Writing a critical review – of a book, article, or some other piece of writing – requires that you adopt an evaluative stance toward the piece. In a review you determine not simply what subject the piece addresses and how it does so, but how well the author achieves his or her purpose. You comment on the effectiveness of the author’s approach to the subject.
In order to write about the strengths and weaknesses of a book or article, it’s important to describe the basic features of the piece in a summary. Your summary will usually be brief – significantly shorter than your analysis – and it will often follow the introduction. In this overview, you’ll provide a sense of the work’s purpose: is the author writing to inform the reader about the subject or to persuade him or her to agree with a particular position? What is the work’s thesis or central point? What key areas of interest or importance does it cover? What supporting arguments does it make? In what context was it written?
After your summary, you’ll present your critical analysis of the book or article. In order to assess the piece, you’ll need to be clear about your criteria for evaluation. Two common broad categories are points of agreement/disagreement and strengths/weaknesses. You may choose one or the other approach or use a combination of the two.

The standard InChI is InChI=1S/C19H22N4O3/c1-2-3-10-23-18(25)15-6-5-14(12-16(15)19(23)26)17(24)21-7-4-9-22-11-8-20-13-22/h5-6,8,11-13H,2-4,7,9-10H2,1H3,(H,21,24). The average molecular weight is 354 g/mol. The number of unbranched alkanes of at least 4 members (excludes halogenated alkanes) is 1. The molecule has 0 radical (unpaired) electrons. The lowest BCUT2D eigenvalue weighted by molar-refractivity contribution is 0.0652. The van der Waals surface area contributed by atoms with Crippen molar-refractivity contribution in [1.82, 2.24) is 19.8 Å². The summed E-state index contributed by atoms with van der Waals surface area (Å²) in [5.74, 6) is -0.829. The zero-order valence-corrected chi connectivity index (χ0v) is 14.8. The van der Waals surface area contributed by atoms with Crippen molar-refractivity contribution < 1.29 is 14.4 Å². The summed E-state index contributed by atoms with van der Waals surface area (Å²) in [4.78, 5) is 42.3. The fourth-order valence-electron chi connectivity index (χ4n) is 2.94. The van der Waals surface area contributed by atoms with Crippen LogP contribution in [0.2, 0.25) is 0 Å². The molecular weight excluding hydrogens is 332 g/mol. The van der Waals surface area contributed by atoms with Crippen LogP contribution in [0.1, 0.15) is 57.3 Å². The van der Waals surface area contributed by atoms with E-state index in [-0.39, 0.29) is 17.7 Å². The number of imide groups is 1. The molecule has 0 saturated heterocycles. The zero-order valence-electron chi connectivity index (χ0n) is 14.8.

Organizing the Review
Your thesis should be based, not on the author’s perspective or approach to a subject, but on your observations arising from your analysis. Your thesis statement will focus on the primary points of agreement/disagreement or strengths/ weaknesses you will discuss in the body of your review. For example, you could write a thesis statement such as this: “Although the historical scope of Andersen’s book is too limited, her investigation into racial profiling is important because she presents a particularly Canadian perspective and includes the viewpoints of several important groups without and within the justice system.”
Instead of examining a book or article section by section in a chronological approach (which can lead to too much summarizing), use your thesis statement to guide the organization of your analysis. Each paragraph in the body should focus on one strength or weakness, one point of agreement or disagreement, in the order laid out in the thesis statement.
Instead of a summarizing topic sentence such as “In chapter three, Andersen turns her attention to the reasons why racial profiling persists in law enforcement,” each paragraph should begin by introducing a critical point: “A strength of Andersen’s book is her ability to acknowledge various perspectives as she explores the causes of racial profiling. For example, she offers an overview based specifically on the Canadian experience.” Your assessment of the book or article should be at the forefront of your review throughout.